Spontaneity as a Therapy

Humorous, but artistically up to the task in their interpretation, picturesque but balanced in genre and style – this could be, in a nutshell, the impression Yuja Wang and Andreas Ottensamer left on the audience on Wednesday, August 7, after the concert at Luštica Bay.  This year's KotorArt Don Branko's Music Days, for a reason, once again hosted the most sought-after pianist of the younger generation on today's music scene. After last year's two concerts – with violinist Leonidas Kavakos and with percussionist Martin Grubinger, this year she performs with Ottensamer twice, but at different venues and, probably, with a slightly different program.

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Yuja Wang and Andreas Ottensamer, who was also a guest of KotorArt several years ago, share not only the stage but also a common record label, the most famous in the world – Deutsche Grammophon. The pianist, about whom both audiences and music critics speak in glowing terms, is recognized for her unique blend of technical bravado, musical contemplation, and emotional depth. All this could be explored in her interpretations at KotorArt: bravado in jazz compositions, musical contemplation in Liszt’s transcription of Gretchen am Spinnrade by Franz Schubert, and emotional depth expressed in Waltz in C sharp minor by Fryderyk Chopin. To her skillful character transformation – from Chopin and Schumann to Arturo Marquez’s Danzón and Tritsch-Tratsch-Polka by Johann Strauss, one must add her special passion for jazz.
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Yuja has collaborated with eminent conductors, including Abbado, Barenboim, Dudamel, Gergiev, Tilson, Pappano, Dutoit, and Mehta, among others, while with Ottensamer, the principal clarinetist of the Berlin Philharmonic, she has recently recorded several compositions for the Blue Hour CD, after which, as well, the music event at KotorArt is called. Part of the repertoire from the album that they performed included piano pieces by Johannes Brahms and Felix Mendelssohn, which Ottensamer arranged for clarinet and piano – Mendelssohn’s two Songs Without Words, Op. 67, No. 2 and Op. 30, No. 6, and Brahms’ Intermezzo Op. 118, No. 2. When it comes to original works, the musicians made a special impression with the performance of Première rhapsodie for clarinet and piano by Claude Debussy, when the clarinetist excelled as the absolute king of his instrument, as well as with the performance of the Nightclub from the cycle Histoire du Tango by Astor Piazzolla, which they presented at the beginning.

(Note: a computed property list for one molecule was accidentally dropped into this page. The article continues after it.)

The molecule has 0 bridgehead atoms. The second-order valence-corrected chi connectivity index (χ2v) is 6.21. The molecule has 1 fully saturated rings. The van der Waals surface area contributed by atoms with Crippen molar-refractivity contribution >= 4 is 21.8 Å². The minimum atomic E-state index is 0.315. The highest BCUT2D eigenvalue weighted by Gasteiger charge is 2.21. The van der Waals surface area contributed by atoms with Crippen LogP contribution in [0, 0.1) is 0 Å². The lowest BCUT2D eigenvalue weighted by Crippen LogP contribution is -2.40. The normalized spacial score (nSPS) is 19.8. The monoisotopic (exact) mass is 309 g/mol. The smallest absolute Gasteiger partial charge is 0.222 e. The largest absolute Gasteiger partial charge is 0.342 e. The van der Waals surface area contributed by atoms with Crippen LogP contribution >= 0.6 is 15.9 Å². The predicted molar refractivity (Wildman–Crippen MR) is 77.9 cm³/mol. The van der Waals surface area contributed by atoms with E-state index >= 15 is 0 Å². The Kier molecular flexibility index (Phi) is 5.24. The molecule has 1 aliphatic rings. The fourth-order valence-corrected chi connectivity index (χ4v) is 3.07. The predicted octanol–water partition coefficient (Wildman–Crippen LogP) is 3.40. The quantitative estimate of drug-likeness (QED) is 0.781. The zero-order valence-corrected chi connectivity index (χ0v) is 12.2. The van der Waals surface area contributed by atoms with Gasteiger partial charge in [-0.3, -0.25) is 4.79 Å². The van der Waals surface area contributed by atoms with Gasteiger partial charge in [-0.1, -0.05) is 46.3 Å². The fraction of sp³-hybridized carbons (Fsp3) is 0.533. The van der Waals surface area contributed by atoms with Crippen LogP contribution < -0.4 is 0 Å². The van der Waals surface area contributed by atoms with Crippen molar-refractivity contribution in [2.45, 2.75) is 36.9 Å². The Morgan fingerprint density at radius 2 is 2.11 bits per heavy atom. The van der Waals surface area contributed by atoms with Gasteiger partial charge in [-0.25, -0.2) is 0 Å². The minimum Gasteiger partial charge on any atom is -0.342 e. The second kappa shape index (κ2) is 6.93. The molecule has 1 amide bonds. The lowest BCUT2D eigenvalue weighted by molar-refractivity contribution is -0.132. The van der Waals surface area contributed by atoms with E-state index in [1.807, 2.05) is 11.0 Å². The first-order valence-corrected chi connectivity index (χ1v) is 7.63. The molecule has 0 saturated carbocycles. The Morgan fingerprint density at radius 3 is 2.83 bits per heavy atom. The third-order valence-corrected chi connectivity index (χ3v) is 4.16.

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The blue hour, which did not coincide with the time of the music event, but which was simulated with successful stage and light solutions, was symbolically expanded to music by Ottensamer, who pointed to the term blue in jazz and even in the music of the French impressionist Debussy.
At first the visitors were surprised by the spontaneity of the musician at the concert, not only during the presentation of the program between the compositions, but also when selecting the pieces “on the spot”, which gave this spontaneity, even if it was orchestrated in advance, an additional charm. With extraordinary talent, Yuja Wang has developed all the necessary skills to a high level professionalism, but she has also kept what people, even performers, usually lose in their growing up – a need to play. With Ottensamer’s witty spirit, and certainly an excellent interpretation, the concert was almost therapeutic.
Boris Marković